Denver Broncos News: Broncos' Mailbag


Ask Aric: Could a lack of on-field work hurt Broncos' young offense?

ENGLEWOOD, Colo. — Three months from today, the Broncos are slated to open the 2020 regular season against the Tennessee Titans.

Before we get there, though, there are plenty of questions to answer about this year's Broncos squad. Among them: How will the lack of on-field work this offseason impact the team? Is Bradley Chubb ready to go? Why doesn't Vic Fangio coach from the box?

I answer those questions and more in this edition of "Ask Aric" — as well as provide a look at the funniest player on the Broncos.

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As a fan I still want Orange Crush 3.0 and Vic's best coaching was when he was in the booth. Is it an NFL rule head coaches can't be in there? Because we now have two ex-head coaches on the sideline, can't they take care of what needs to be done on the field? – Travis S.

Travis, as far as I know, there's no rule that explicitly prohibits head coaches from being in the coaching box during the game. Sean Payton, the Saints' head coach, worked from the box briefly in 2011 after suffering a leg injury. It's clear that the value of being on the sideline, though, clearly outweighs the benefit from being up above. On the playing surface, coaches can communicate with officials, manage timeouts and challenges, speak more easily with the players and manage all the moving parts that go on during an NFL game. It's great to have two former head coaches on the sideline in Mike Munchak and Pat Shurmur (we haven't heard if Shurmur will be in the box or on the field), but Vic Fangio is the head coach of this team. It's worth pointing out that Fangio did just fine calling the Broncos' defense from the field in 2019; The Broncos ranked 10th in scoring defense in his first season in Denver. He still has assistants in the box he can rely on when needed, and he said at the 2020 NFL Combine that he was able to make the adjustment just fine from the box to the field.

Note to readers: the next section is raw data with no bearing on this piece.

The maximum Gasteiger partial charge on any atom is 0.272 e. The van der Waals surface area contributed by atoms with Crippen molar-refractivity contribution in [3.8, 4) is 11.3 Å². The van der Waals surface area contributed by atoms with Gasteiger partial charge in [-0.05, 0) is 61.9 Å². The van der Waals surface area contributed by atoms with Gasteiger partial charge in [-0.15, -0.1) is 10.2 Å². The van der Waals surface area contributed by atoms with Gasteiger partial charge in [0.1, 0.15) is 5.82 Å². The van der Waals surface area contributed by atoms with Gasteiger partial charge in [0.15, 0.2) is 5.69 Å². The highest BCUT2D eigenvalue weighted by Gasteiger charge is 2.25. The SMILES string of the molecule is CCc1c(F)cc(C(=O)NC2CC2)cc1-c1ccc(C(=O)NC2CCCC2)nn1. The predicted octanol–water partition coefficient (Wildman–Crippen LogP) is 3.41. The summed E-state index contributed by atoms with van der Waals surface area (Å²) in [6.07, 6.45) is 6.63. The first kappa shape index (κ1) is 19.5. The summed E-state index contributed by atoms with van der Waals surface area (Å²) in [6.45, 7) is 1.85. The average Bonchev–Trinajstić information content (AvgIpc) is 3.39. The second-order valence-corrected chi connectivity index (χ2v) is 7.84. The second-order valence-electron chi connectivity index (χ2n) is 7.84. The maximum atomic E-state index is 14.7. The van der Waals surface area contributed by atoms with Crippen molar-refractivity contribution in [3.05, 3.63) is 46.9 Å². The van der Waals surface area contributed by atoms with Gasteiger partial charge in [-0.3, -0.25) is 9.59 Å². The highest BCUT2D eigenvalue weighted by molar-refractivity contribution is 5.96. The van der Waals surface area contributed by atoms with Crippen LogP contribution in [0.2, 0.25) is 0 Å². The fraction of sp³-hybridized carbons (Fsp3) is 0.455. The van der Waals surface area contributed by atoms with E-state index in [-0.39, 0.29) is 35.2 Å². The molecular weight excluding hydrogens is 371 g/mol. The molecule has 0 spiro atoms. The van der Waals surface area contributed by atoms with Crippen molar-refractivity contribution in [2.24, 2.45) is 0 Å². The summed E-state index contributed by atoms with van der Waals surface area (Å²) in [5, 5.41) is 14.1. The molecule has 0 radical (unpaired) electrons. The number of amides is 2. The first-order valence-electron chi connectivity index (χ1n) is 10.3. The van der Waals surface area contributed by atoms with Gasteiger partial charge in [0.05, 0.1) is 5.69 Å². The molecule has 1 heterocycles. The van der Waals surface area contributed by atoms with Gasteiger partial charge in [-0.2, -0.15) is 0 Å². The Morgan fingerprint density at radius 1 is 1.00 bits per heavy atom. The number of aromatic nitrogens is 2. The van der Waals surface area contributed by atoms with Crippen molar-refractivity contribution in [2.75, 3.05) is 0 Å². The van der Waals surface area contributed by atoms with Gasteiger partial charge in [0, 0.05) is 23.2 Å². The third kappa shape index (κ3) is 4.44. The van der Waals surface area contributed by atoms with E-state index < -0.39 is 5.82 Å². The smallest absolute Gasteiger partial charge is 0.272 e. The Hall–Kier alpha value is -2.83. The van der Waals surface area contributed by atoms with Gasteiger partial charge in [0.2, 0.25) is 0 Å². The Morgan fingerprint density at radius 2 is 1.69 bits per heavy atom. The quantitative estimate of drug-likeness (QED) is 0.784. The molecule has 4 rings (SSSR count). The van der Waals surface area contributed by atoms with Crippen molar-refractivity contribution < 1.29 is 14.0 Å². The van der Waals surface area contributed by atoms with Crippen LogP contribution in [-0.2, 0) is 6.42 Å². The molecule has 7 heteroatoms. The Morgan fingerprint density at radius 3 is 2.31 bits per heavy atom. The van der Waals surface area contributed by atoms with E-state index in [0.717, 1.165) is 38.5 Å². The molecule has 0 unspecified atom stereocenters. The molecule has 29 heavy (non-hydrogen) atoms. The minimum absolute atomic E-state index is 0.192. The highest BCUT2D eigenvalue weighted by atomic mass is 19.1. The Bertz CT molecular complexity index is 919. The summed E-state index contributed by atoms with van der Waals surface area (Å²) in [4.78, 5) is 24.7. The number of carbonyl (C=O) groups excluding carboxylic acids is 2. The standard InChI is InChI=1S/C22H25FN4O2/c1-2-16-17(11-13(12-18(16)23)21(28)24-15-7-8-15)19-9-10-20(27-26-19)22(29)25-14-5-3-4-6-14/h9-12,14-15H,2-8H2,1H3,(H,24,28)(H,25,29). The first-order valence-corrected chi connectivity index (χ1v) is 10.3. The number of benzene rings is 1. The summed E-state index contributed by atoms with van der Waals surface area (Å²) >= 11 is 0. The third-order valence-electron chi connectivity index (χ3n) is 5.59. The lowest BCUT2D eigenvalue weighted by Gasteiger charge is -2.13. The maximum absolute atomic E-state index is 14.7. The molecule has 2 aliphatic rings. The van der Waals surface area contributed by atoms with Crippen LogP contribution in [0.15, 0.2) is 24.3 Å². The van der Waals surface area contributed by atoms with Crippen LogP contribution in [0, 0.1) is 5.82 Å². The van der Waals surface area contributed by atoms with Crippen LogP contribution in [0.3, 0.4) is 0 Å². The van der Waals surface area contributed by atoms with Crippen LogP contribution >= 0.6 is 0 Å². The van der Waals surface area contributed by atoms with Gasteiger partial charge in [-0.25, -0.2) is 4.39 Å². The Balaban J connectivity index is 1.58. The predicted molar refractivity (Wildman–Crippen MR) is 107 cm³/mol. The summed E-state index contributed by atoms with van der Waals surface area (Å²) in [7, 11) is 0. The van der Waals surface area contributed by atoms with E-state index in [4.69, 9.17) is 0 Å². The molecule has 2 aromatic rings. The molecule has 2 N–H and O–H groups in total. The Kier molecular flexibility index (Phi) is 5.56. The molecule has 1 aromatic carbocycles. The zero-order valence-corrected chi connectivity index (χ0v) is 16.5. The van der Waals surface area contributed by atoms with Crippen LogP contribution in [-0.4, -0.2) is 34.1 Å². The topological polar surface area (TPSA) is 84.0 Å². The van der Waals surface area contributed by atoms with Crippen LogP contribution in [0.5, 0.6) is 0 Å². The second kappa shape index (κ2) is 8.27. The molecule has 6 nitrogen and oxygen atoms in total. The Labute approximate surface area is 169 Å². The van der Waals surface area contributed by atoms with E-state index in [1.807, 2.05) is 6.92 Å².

"We got better at that," Fangio said. "I got better at that. I never felt it was a problem. I just got more comfortable with it. When I had that kidney stone in the preseason, I should have gone in the box that day because I had an excuse. I'll be down there [on the field]."

Expectations are high this year. The schedule, on the surface, is daunting. Can we expect a playoff run with one of the youngest teams in the league, who has its third OC in three years, numerous new players, and whose development has been slowed by the aftermath of COVID-19? – Ian M.

Ian, the schedule is definitely a concern, as ESPN's Football Power Index recently rated the Broncos' slate as the toughest in the league. And it will be challenging for the Broncos to implement Pat Shurmur's offense with no on-field work until training camp. Competing for a playoff berth still seems attainable, though, for several reasons.